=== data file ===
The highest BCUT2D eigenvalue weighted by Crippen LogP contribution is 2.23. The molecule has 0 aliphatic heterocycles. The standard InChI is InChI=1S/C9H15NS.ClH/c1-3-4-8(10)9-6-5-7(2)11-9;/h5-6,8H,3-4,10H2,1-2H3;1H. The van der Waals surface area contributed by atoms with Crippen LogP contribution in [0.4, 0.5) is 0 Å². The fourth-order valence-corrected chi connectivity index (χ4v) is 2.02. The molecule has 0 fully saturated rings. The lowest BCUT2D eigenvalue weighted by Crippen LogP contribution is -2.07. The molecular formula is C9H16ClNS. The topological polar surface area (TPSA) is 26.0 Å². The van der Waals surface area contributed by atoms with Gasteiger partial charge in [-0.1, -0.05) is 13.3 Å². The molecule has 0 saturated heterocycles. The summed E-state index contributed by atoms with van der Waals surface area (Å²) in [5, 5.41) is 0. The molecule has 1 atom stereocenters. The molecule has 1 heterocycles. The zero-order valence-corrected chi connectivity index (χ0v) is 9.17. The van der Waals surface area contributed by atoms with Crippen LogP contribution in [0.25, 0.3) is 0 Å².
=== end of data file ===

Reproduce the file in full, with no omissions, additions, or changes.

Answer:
The highest BCUT2D eigenvalue weighted by Crippen LogP contribution is 2.23. The molecule has 0 aliphatic heterocycles. The standard InChI is InChI=1S/C9H15NS.ClH/c1-3-4-8(10)9-6-5-7(2)11-9;/h5-6,8H,3-4,10H2,1-2H3;1H. The van der Waals surface area contributed by atoms with Crippen LogP contribution in [0.4, 0.5) is 0 Å². The fourth-order valence-corrected chi connectivity index (χ4v) is 2.02. The molecule has 0 fully saturated rings. The lowest BCUT2D eigenvalue weighted by Crippen LogP contribution is -2.07. The molecular formula is C9H16ClNS. The topological polar surface area (TPSA) is 26.0 Å². The van der Waals surface area contributed by atoms with Gasteiger partial charge in [-0.1, -0.05) is 13.3 Å². The molecule has 0 saturated heterocycles. The summed E-state index contributed by atoms with van der Waals surface area (Å²) in [5, 5.41) is 0. The molecule has 1 atom stereocenters. The molecule has 1 heterocycles. The zero-order valence-corrected chi connectivity index (χ0v) is 9.17. The van der Waals surface area contributed by atoms with Crippen LogP contribution in [0.25, 0.3) is 0 Å².